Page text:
War Zone
Written by Garry Campbell
Directed by: David Straiton
Air Date: May 9, 2000

warzone

Ladies and gentlement, James Gunn. Roll credits! I don’t hate Gunn. In fact, some of his later development is easily some of the best this show has to offer in regards to character arcs. But his introduction is so stilted, flawed, and uninteresting. And rushed. Did I say rushed? It is rushed. Street gangs, inner-city youth, troubled family life, and misunderstanding lead to further misunderstandings, quick judgements, and – in more than a few cases – death. And for a character introduction episode, it does very little to bring us an understanding of the newbie and as an episode of the season, it only drives home the most basic point or part of the message: fight the good fight. Past that, its all a bit… lacking. I’ll explain.

It all starts out so OK: vampires attacking and getting cornered and then the reveal that it is not Angel or his team, but Gunn and his gang of street-smart vampire hunters who are just trying to keep their neighborhood safe. They are all homeless and starving and look to Gunn as a leader and protector. And he wears those mantles as well as he can, often times though he appears to only really want to keep his little sister, Alonna, safe. She is the driving force behind his need to fight the good fight, something that mirrors Angel’s drive and, likewise, makes them fairly comparable in more than a few ways. This is about the only bit of development past the surface that we get for Gunn, and it is entirely reliant on your understand of Angel as both a character and a series.

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The street war with some random vampires that have been in the area for a long time is interesting to a fault; the idea is only toyed with and never given time to grow. This is one of the major issues with the episode as a whole. If we’d had more time dealing with the gang warfare going on between Gunn’s group and these vampires, leading to some kind of major climax, I think it would have worked better. Instead, we’re introduced to Gunn, his sister, and the bad guys in one episode and all but one of those survive to the ending. Take the “shocking” conclusion and its fallout for an extreme but perfect example: the vampires trick Gunn and his crew and kidnap his sister, kill her, and turn her into a vampire. Gunn then has to kill her again and its all for naught because we didn’t really get enough time to develop feelings or ideas about these characters. Its only heartbreaking because we know it is supposed to be. Not to fault the acting (or the extremely awful vampire makeup on Alonna), but the script does not favor this moment in the least.

On the flip-side of this we are introduced to David Nabbit, a pseudo-series mainstay who hires Angel Investigations to track someone who took illicit pictures of him at a demon whorehouse. He’s a computer programmer and former D&D player who has no social skills and hires people to come to his parties. That this story is more compelling and it features a character who gets more development than the new character who becomes a series regular is telling of the poor writing this episode suffers. Angel’s involvement with Gunn is pure coincidence (unless everything is fate, which – sure – I can buy on this show), basically being in the right place at the wrong time while investigating the indecent photos. You can make a case that “social outsider-ness” is the theme of the episode, but I fell like this is covered better in the tale of “Angel and David” than “Angel and Gunn”.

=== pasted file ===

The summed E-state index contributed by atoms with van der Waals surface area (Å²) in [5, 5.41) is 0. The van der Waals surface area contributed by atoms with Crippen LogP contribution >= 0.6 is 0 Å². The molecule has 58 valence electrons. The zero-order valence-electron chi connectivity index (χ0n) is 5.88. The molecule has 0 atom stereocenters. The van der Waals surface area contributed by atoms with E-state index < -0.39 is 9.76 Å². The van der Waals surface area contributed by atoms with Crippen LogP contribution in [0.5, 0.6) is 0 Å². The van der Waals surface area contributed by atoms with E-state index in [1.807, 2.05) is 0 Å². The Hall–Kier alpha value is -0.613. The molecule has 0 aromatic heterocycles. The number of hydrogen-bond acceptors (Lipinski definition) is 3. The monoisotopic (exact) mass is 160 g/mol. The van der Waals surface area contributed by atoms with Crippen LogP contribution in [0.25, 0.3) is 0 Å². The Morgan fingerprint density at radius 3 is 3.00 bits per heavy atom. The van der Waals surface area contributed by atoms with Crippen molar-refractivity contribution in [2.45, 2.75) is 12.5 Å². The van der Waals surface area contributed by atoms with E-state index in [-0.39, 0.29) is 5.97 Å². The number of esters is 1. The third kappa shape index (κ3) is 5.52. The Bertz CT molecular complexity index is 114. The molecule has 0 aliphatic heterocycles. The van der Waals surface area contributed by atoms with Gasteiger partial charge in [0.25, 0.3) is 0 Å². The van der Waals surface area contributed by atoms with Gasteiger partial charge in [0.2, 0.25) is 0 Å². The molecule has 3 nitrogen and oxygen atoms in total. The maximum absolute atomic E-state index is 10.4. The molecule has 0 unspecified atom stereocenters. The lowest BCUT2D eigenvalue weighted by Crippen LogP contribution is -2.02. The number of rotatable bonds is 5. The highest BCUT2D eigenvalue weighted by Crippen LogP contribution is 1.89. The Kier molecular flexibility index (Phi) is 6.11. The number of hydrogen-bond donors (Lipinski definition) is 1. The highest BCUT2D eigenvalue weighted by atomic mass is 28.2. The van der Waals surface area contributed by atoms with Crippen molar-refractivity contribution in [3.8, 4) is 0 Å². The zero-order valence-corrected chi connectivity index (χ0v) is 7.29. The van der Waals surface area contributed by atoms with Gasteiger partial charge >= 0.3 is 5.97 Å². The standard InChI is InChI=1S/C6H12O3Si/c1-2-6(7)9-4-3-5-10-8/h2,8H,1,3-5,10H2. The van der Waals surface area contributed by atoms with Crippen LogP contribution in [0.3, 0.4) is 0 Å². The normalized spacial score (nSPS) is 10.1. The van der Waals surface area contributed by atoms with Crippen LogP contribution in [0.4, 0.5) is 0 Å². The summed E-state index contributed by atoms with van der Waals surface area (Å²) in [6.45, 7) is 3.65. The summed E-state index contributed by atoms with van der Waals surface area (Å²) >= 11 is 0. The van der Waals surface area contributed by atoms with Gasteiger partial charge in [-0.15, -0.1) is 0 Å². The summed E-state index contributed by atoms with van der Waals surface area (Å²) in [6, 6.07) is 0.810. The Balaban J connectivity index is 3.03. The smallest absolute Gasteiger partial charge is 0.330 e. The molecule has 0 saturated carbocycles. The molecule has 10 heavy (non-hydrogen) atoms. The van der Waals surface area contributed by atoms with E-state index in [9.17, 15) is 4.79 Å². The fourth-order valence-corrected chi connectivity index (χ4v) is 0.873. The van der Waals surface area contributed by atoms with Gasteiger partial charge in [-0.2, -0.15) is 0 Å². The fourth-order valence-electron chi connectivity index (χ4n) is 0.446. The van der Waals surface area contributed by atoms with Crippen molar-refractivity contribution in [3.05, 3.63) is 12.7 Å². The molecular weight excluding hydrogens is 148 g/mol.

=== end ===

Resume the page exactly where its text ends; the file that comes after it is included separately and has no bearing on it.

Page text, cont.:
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Likewise, this episode just doesn’t do anything with Wesley and Cordelia. They drive around, they get ice cream, they talk about whoring themselves out (or, at least one of them does), they arrive in the nick of time to save their boss and make a joke about cell phones, and then just sit around and talk about money. Its funny, but it is all very shallow and does them no justice as characters. Cordelia actually seems to have forgotten some of her development until the last minute(s) and Wesley does almost nothing at, period. He attempts to offer advice to Angel, who more or less shoots him down, and then that’s it.

I don’t know. Its the end of the season and real estate is valuable. After spending time developing Wolfram & Hart and the major themes of the show in the past few episodes, this feels like a hiccup that should have been either much earlier in the season or saved for the following one. Or, at least, they could have tied it in better or dealt with things a bit slower than they did. As it stands, this is a rush job that is so dependant upon your understanding of the underlying message of the show and not much else. And as one of the last three episodes of the season, I don’t know that we needed another character introduced who is none-too-trusting of our friendly “Vampire with a Soul” – its all familiar ground and a retread of it is unnecessary.

Episode Rating: 70

Additional Notes:
-That one demon hooker’s boobs, tho…
-Having said that, the bit with her tail was stupid and amatuerish
-David Nabbit is a great character because he’s just a nice guy who knows demons are real and is just chill
-Where is Lorne.
-I don’t mean to knock this episode so much, it just seems like bad timing
-Note: the dusting effects have come so far on these shows vs where they were a few years prior
-What a difference a budget makes!
-Best line? David, revealing the number of times he’d gone to the brothel: “Once… twice… twelve times…”

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